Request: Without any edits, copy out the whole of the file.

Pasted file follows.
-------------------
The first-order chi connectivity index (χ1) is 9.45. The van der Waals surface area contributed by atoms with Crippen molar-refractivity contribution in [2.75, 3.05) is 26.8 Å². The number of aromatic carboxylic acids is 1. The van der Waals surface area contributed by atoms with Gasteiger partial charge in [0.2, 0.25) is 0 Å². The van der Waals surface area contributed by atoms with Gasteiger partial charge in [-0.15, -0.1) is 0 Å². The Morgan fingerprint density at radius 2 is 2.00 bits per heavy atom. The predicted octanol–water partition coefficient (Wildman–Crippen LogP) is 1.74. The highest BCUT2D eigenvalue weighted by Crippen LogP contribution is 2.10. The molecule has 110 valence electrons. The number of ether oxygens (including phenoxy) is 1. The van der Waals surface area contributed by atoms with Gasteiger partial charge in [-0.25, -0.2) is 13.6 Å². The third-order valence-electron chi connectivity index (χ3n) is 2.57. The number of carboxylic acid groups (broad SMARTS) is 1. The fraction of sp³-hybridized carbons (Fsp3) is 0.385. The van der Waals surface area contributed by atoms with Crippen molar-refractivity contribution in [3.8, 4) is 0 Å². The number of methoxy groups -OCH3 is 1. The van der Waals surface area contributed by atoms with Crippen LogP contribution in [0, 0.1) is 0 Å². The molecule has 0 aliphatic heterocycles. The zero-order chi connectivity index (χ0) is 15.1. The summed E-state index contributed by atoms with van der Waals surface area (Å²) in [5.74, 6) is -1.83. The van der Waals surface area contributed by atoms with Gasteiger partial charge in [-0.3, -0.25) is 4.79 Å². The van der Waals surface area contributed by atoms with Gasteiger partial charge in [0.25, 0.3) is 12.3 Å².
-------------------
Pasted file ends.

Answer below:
The first-order chi connectivity index (χ1) is 9.45. The van der Waals surface area contributed by atoms with Crippen molar-refractivity contribution in [2.75, 3.05) is 26.8 Å². The number of aromatic carboxylic acids is 1. The van der Waals surface area contributed by atoms with Gasteiger partial charge in [0.2, 0.25) is 0 Å². The van der Waals surface area contributed by atoms with Gasteiger partial charge in [-0.15, -0.1) is 0 Å². The Morgan fingerprint density at radius 2 is 2.00 bits per heavy atom. The predicted octanol–water partition coefficient (Wildman–Crippen LogP) is 1.74. The highest BCUT2D eigenvalue weighted by Crippen LogP contribution is 2.10. The molecule has 110 valence electrons. The number of ether oxygens (including phenoxy) is 1. The van der Waals surface area contributed by atoms with Gasteiger partial charge in [-0.25, -0.2) is 13.6 Å². The third-order valence-electron chi connectivity index (χ3n) is 2.57. The number of carboxylic acid groups (broad SMARTS) is 1. The fraction of sp³-hybridized carbons (Fsp3) is 0.385. The van der Waals surface area contributed by atoms with Crippen molar-refractivity contribution in [3.8, 4) is 0 Å². The number of methoxy groups -OCH3 is 1. The van der Waals surface area contributed by atoms with Crippen LogP contribution in [0, 0.1) is 0 Å². The molecule has 0 aliphatic heterocycles. The zero-order chi connectivity index (χ0) is 15.1. The summed E-state index contributed by atoms with van der Waals surface area (Å²) in [5.74, 6) is -1.83. The van der Waals surface area contributed by atoms with Gasteiger partial charge in [-0.3, -0.25) is 4.79 Å². The van der Waals surface area contributed by atoms with Gasteiger partial charge in [0.25, 0.3) is 12.3 Å².